18 June 2024

An interview with Alexandra Palt, CEO of the L’Oréal Foundation

| The European |

In this exciting interview with Alexandra Palt, CEO of the Foundation L’Oréal, discover how the cosmetics giant puts the planet first through several sustainable strategies and policies. The former sustainability officer has dedicated her career to corporate transformation through innovative climate solutions, a commitment that resulted in Alexandra being listed in the Top 12 ESG Speakers on Sustainable Investing.

What does your role as the CEO of the Foundation L’Oréal entail?

“I have two roles at L’Oréal. So, one is to lead the transition to a new business model with all my colleagues and internal partners, which is this internal transformation. I’m also in charge of the outside contribution to society.

“Historically, the Anglo-Saxon world, especially the US, was much more engaged in philanthropy with higher amounts of money, less working on the internal transformation, and the Europeans were a little bit the other way around. We do everything internally, but it is the welfare state who takes care of difficulties that society faces.

“So nowadays, I think we need to approach this. We need- of course we cannot continue to do business as usual, so we need this internal transformation. We also have to contribute to solve some of the most pressing challenges the world is facing.

“So, in my role, I lead the entire philanthropic commitment to society, and I lead the foundations’ work. We also have a charitable endowment fund for women where we support grassroots and community organisations all around the world. Also, each and every brand that L’Oréal has, has a commitment to contribute to society. I try to give the best strategic orientations to these causes.”

What did your Sharing Beauty with All commitment achieve?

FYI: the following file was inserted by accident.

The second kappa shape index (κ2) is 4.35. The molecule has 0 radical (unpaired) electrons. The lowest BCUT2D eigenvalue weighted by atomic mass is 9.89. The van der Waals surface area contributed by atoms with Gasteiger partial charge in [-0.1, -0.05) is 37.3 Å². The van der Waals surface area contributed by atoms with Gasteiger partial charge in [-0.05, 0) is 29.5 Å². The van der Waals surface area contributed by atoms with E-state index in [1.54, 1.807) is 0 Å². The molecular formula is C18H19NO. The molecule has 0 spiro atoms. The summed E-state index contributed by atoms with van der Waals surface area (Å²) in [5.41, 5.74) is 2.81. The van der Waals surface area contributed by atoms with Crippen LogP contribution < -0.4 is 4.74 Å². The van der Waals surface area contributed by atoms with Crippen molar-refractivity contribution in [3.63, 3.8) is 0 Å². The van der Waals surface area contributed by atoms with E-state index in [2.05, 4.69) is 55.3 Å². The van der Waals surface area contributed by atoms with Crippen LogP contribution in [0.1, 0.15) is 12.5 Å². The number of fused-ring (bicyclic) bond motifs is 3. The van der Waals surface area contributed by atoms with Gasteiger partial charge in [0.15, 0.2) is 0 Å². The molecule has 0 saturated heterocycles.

“So, Sharing Beauty with All finished in 2020, and we achieved most of our targets. We outperformed on some of them, like our carbon footprint. We reduced the carbon footprint of our industrial activity by 80% since 2005, so that was really a huge, huge achievement

“Some other goals were more difficult, and, you know, environmental science is always moving. So, at times we discovered that our approach was not the right way to tackle [climate change] and we had to reformulate and redefine our targets.

“On the whole, it was very, very successful. And so, in 2020 we announced the next generation of sustainability targets, our L’Oréal For the Future strategy. The interesting thing about L’Oréal For the Future is that we didn’t work anymore based on, what is our impact and by how much can we reduce it?

“We looked at it in a different way, we asked, what does the world need from us? So, we took the scientific basis and the planetary boundaries, and we looked at what we had to do so L’Oréal, in 2030, can operate within the planetary boundaries. Meaning that we do not take more from this planet than the planet can take.

“Our whole programme was created on this scientific basis and that leads to very, very ambitious targets, of course, because it means 100% recycled plastic, 95% of our ingredient’s bio based or from biotech, and so on. There is a whole transformation ongoing.

“What allowed us to be so ambitious is that we started early, we saw that a lot of things are possible with the right mindset, that people are very mature on sustainability issues and very aware. So, in the whole company, there is a lot of awareness, which allows us to be a lot more ambitious.”

What sustainable changes can we expect from brands like L’Oréal in the future?

“I think every brand, not just L’Oréal, but the future of brands is… sustainability is not going to be on the side. Sustainability is going to be central to everything companies and brands will do.

“So, the step we have to take now is to bring the right innovations to the market. That means refills for a cosmetic company, solid shampoos, it’s a lot of different things. We have to bring this innovation; we have to raise awareness.

“Then as a last step, we need definitely to do choice editing, altogether. So, at one point we will have to stop bringing to the market products that are not having an improved environmental footprint. That means choice editing, so that there are more sustainable products available, more sustainable offers.

“It really is the next level of maturity that companies will have to reach, in the next few years, if we choose to survive as a human species.”

This exclusive interview with Alexandra Palt was conducted by Jack Hayes, courtesy of The Sustainability Speakers Agency.

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